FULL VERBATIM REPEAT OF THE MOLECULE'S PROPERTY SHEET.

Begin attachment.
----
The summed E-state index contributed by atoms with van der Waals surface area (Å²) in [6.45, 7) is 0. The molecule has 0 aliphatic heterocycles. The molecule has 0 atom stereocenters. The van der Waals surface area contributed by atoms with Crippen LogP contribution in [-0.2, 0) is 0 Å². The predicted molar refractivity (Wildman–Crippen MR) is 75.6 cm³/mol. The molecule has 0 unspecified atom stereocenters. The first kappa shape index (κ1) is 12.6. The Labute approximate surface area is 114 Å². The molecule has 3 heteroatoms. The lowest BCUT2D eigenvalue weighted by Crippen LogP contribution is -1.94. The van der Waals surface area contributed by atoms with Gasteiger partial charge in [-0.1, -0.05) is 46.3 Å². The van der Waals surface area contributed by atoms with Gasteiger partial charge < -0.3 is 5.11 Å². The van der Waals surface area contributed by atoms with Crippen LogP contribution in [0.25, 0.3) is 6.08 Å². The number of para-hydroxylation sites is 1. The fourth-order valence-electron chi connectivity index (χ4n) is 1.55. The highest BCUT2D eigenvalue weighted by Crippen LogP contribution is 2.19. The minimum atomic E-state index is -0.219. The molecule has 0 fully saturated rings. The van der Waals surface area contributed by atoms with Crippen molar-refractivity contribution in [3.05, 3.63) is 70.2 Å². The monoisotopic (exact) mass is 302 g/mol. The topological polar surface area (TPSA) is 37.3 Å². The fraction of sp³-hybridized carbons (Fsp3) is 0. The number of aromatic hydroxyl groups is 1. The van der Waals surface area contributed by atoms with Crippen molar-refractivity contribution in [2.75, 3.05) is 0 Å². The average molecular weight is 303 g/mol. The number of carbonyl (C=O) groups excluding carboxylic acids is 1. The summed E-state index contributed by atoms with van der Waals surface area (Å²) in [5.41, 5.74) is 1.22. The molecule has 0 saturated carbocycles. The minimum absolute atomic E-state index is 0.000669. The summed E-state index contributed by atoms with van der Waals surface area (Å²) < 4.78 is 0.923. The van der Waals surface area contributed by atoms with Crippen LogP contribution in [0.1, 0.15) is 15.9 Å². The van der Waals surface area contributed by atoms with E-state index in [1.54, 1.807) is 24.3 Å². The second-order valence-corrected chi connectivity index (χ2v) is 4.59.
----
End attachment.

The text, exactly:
The summed E-state index contributed by atoms with van der Waals surface area (Å²) in [6.45, 7) is 0. The molecule has 0 aliphatic heterocycles. The molecule has 0 atom stereocenters. The van der Waals surface area contributed by atoms with Crippen LogP contribution in [-0.2, 0) is 0 Å². The predicted molar refractivity (Wildman–Crippen MR) is 75.6 cm³/mol. The molecule has 0 unspecified atom stereocenters. The first kappa shape index (κ1) is 12.6. The Labute approximate surface area is 114 Å². The molecule has 3 heteroatoms. The lowest BCUT2D eigenvalue weighted by Crippen LogP contribution is -1.94. The van der Waals surface area contributed by atoms with Gasteiger partial charge in [-0.1, -0.05) is 46.3 Å². The van der Waals surface area contributed by atoms with Gasteiger partial charge < -0.3 is 5.11 Å². The van der Waals surface area contributed by atoms with Crippen LogP contribution in [0.25, 0.3) is 6.08 Å². The number of para-hydroxylation sites is 1. The fourth-order valence-electron chi connectivity index (χ4n) is 1.55. The highest BCUT2D eigenvalue weighted by Crippen LogP contribution is 2.19. The minimum atomic E-state index is -0.219. The molecule has 0 fully saturated rings. The van der Waals surface area contributed by atoms with Crippen molar-refractivity contribution in [3.05, 3.63) is 70.2 Å². The monoisotopic (exact) mass is 302 g/mol. The topological polar surface area (TPSA) is 37.3 Å². The fraction of sp³-hybridized carbons (Fsp3) is 0. The number of aromatic hydroxyl groups is 1. The van der Waals surface area contributed by atoms with Crippen molar-refractivity contribution in [2.75, 3.05) is 0 Å². The average molecular weight is 303 g/mol. The number of carbonyl (C=O) groups excluding carboxylic acids is 1. The summed E-state index contributed by atoms with van der Waals surface area (Å²) in [5.41, 5.74) is 1.22. The molecule has 0 saturated carbocycles. The minimum absolute atomic E-state index is 0.000669. The summed E-state index contributed by atoms with van der Waals surface area (Å²) < 4.78 is 0.923. The van der Waals surface area contributed by atoms with Crippen LogP contribution in [0.1, 0.15) is 15.9 Å². The van der Waals surface area contributed by atoms with E-state index in [1.54, 1.807) is 24.3 Å². The second-order valence-corrected chi connectivity index (χ2v) is 4.59.